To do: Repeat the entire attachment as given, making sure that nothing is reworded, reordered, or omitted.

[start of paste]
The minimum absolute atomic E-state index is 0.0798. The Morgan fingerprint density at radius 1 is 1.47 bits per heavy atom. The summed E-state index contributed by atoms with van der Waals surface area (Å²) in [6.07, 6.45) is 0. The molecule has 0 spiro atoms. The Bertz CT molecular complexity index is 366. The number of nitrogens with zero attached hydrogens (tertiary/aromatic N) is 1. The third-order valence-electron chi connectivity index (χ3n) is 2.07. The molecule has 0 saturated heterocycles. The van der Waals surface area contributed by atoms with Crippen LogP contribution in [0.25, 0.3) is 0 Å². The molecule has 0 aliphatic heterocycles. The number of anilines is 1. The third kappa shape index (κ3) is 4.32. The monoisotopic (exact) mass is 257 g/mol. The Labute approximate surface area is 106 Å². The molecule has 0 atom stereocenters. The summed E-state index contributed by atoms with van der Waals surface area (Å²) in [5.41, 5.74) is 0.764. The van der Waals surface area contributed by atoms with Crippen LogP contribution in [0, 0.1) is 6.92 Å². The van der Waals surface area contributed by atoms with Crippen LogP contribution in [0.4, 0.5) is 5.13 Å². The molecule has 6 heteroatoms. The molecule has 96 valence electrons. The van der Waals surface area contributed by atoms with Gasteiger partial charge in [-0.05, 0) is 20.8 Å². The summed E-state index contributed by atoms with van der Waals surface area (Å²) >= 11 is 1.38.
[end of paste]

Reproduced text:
The minimum absolute atomic E-state index is 0.0798. The Morgan fingerprint density at radius 1 is 1.47 bits per heavy atom. The summed E-state index contributed by atoms with van der Waals surface area (Å²) in [6.07, 6.45) is 0. The molecule has 0 spiro atoms. The Bertz CT molecular complexity index is 366. The number of nitrogens with zero attached hydrogens (tertiary/aromatic N) is 1. The third-order valence-electron chi connectivity index (χ3n) is 2.07. The molecule has 0 saturated heterocycles. The van der Waals surface area contributed by atoms with Crippen LogP contribution in [0.25, 0.3) is 0 Å². The molecule has 0 aliphatic heterocycles. The number of anilines is 1. The third kappa shape index (κ3) is 4.32. The monoisotopic (exact) mass is 257 g/mol. The Labute approximate surface area is 106 Å². The molecule has 0 atom stereocenters. The summed E-state index contributed by atoms with van der Waals surface area (Å²) in [5.41, 5.74) is 0.764. The van der Waals surface area contributed by atoms with Crippen LogP contribution in [0, 0.1) is 6.92 Å². The van der Waals surface area contributed by atoms with Crippen LogP contribution in [0.4, 0.5) is 5.13 Å². The molecule has 6 heteroatoms. The molecule has 96 valence electrons. The van der Waals surface area contributed by atoms with Gasteiger partial charge in [-0.05, 0) is 20.8 Å². The summed E-state index contributed by atoms with van der Waals surface area (Å²) >= 11 is 1.38.